Unsettling Accounts: The Cultural Life of Hollywood Economics in Johnson v Rysher, Celador v Disney, and so on

Curator's Note

In a big day for entertainment lawyers, July 7 saw decisions in two contract disputes over participations in under-reported profits. In Johnson v Rysher, Don Johnson won his share of profits from co-ownership of Nash Bridges. In Celador v Disney, Celador won its share of profits from licensing the Who Wants to be a Millionaire? format. Despite occasional JD fantasies, I don’t work in entertainment law. But the two cases and others like them suggest interesting conversations across fields, about domains and approaches in the study of media regulation.

Studies in entertainment law (and economics) give careful attention to the day-to-day life of media industries and their regulation. In particular, they suggest the determinacy of dealmaking, contract, and industry organization, as a mode of regulation continuous with state law and policy. They tend to leave parts of the story untold, however, in understanding industrial relations as relations among already formed economic actors. In the trades, for example, Johnson and Celador were framed as demystifications of “Hollywood accounting” that distorted otherwise straightforward contractual relations. That frame captures much of what’s interesting about the cases (not least for anyone on Johnson’s or Celador’s Christmas lists). But it also neglects how industry roles and functions are constructed in regulated industrial relations. Cultural economics suggests the relative difficulty of assigning value to inputs and outputs in cultural industries. This difficulty leads toward often very entrepreneurial negotiations of the economic and cultural value of industry roles and functions. Contracts and cases that follow from those negotiations might not only reflect relations among already formed actors, but also crystallize particular moments in their continual formation.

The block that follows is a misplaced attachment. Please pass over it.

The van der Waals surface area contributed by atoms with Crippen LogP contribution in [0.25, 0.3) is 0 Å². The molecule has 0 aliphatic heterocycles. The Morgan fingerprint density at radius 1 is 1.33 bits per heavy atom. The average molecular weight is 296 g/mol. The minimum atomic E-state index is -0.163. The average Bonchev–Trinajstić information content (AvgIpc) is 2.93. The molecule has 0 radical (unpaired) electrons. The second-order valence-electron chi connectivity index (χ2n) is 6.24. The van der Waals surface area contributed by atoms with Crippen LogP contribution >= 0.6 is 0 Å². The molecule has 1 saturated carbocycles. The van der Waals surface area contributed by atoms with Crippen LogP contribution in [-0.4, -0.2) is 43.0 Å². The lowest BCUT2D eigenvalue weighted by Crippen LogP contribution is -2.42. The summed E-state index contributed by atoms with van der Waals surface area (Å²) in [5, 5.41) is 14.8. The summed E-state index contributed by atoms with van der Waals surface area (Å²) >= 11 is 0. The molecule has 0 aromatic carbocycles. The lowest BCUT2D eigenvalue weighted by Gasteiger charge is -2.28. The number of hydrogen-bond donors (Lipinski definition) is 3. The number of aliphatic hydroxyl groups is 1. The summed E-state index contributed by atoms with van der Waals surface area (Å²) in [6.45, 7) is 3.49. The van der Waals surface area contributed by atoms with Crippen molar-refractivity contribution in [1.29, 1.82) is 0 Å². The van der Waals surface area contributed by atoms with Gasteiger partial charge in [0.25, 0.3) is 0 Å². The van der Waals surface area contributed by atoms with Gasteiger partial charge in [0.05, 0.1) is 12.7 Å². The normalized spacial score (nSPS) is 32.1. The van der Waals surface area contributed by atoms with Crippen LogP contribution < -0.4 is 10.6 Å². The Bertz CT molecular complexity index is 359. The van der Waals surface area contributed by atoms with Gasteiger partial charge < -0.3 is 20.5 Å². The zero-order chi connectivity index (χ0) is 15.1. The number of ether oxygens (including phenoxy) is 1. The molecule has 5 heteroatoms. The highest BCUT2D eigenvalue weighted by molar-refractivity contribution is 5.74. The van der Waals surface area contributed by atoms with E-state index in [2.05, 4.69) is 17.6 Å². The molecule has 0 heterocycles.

This point lurches around themes developed much further elsewhere (right now I’m thinking of Sean Nixon and Jon Kraszewski). But entertainment law might be a good place for lurching around them. In defending his share of Nash Bridges profits, Johnson justified claims to ownership with provocative claims to authorship. As originator of the Millionaire format, Celador claimed an economic and cultural authority much more problematic than Disney’s accounting (Fox might've simply developed an unlicensed knockoff). Around the same time as Johnson and Celador, Lady Gaga’s and Ke$ha’s ex-managers came out (of the woodwork?) claiming breaches of contract that disrespected their participations in the stars’ careers (Maria Sanders and Matt Stahl have written fascinatingly on industrial authorship in pop-stardom). Meanwhile, Neil Gaiman and Todd McFarlane revisited claims and counterclaims to authorship and royalties in their collaborative work on Spawn (fans were very savvy to the cultural problems raised by the case). Besides skipping over Eric Dane’s claims to authorship and ownership, this short list only scratches the surface of The Hollywood Reporter’s Esq blog, and doesn’t even touch daily dealmaking reports across the trades (what’s an overall deal, and what’s it have to do with exclusive contracts for comics writers?). Across the domain of entertainment law, economic forms carry interesting cultural freight. Contracts and cases raise questions about struggles over those forms, but they give no final answer.